UK investment in renewable energy plummeted last year while other nations saw big increases, new data shows.
A drop of 70 per cent in private investments saw Britain slip down the league of countries developing green energy technology from third to 13th place, according to a report from the US Pew Environment Group.
The report blamed investor uncertainty in the face of a new government, despite David Cameron’s promise to make the coalition the ‘greenest government ever’.
Investors in the UK put $3.3bn (£2.1bn) into green energy projects in 2010, compared with $11bn (£6.9bn) the previous year, according to the report, which was compiled with data from Bloomberg New Energy Finance.
This came in sharp contrast to the 30 per cent global growth in the sector that included rises from almost every other G20 nation.
Chinese investors put the most money into clean energy ($54.4bn) followed by Germany ($41.2bn) and the US ($34bn).
But the UK was also behind Brazil ($7.6bn) and India ($4bn), and only one place ahead of Mexico ($2.3bn).
The news will likely disappoint the Department of Energy and Climate Change, which yesterday touted the UK’s credentials as a green economy and investment destination as part of the first green trade mission to the US.
‘With a new government in the UK, investors appear to have taken to the sidelines until there is more certainty in the marketplace,’ said Phyllis Cuttino, director of Pew’s Clean Energy Program.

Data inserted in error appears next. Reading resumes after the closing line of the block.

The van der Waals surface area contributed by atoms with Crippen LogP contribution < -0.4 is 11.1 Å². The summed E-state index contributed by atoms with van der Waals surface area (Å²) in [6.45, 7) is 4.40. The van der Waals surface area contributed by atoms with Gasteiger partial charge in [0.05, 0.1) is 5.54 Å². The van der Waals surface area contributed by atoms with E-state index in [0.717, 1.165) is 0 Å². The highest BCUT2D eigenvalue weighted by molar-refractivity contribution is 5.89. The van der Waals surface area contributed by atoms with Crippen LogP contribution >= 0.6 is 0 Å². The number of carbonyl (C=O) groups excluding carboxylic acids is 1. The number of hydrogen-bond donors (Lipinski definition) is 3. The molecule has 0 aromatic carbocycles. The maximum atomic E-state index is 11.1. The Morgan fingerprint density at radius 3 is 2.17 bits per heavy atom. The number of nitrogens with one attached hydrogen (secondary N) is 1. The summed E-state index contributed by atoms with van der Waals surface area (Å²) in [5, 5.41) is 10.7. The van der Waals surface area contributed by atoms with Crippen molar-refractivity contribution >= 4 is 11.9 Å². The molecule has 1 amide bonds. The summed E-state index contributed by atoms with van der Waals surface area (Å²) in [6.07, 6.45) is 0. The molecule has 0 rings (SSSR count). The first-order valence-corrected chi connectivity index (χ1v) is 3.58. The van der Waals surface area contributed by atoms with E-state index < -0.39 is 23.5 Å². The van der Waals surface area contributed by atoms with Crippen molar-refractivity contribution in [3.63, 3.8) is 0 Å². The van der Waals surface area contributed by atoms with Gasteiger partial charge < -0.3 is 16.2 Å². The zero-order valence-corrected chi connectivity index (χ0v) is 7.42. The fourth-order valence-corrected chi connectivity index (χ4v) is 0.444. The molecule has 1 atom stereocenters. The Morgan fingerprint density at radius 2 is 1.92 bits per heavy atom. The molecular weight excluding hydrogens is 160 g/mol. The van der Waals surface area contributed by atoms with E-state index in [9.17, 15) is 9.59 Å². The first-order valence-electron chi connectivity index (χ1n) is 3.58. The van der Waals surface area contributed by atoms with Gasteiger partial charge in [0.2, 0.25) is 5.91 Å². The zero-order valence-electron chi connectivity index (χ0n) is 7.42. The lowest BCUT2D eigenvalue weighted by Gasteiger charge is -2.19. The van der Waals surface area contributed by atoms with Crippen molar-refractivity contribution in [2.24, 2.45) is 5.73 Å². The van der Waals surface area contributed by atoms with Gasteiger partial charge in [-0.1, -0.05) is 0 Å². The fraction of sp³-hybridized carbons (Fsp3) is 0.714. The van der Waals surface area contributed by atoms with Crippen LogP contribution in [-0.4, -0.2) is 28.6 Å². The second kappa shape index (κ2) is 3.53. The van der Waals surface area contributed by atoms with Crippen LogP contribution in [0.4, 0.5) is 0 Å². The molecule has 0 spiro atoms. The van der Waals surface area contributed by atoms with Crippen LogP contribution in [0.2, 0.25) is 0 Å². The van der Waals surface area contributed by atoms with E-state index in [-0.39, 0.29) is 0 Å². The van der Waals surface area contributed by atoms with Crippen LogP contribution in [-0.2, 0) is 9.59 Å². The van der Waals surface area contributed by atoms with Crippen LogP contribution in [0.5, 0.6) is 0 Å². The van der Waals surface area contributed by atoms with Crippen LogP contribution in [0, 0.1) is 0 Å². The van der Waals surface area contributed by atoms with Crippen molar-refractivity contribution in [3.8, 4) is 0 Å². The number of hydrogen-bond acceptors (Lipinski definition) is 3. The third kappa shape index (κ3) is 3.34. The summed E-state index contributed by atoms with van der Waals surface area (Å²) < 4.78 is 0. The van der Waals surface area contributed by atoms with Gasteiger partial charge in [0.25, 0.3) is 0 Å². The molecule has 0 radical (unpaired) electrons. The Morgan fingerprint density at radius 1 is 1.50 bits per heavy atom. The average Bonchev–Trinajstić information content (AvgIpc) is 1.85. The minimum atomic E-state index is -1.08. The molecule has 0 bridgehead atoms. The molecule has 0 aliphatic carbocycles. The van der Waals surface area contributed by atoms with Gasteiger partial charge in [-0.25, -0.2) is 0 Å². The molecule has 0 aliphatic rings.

‘Our research consistently demonstrates that strong policy attracts investments. Nations such as China, Germany and India, which all saw an increase, were attractive to financiers because they have national policies that create long-term certainty for investors.’
More than 50 per cent of UK investments were directed at wind energy and a sharp decline in the offshore sector helped pull the total figure down.
Michael Liebreich, chief executive officer of Bloomberg New Energy Finance, said: ‘Looking at global trends, the solar sector experienced the strongest growth among the various technologies, led by small-scale residential projects.’
‘Declining prices and generous government support in key countries helped the solar sector achieve 40 per cent of total clean-energy investment in 2010.
‘In the UK, activity stalled somewhat in 2010 due in no small part to policy uncertainty during a substantial part of the year,’ Liebreich added.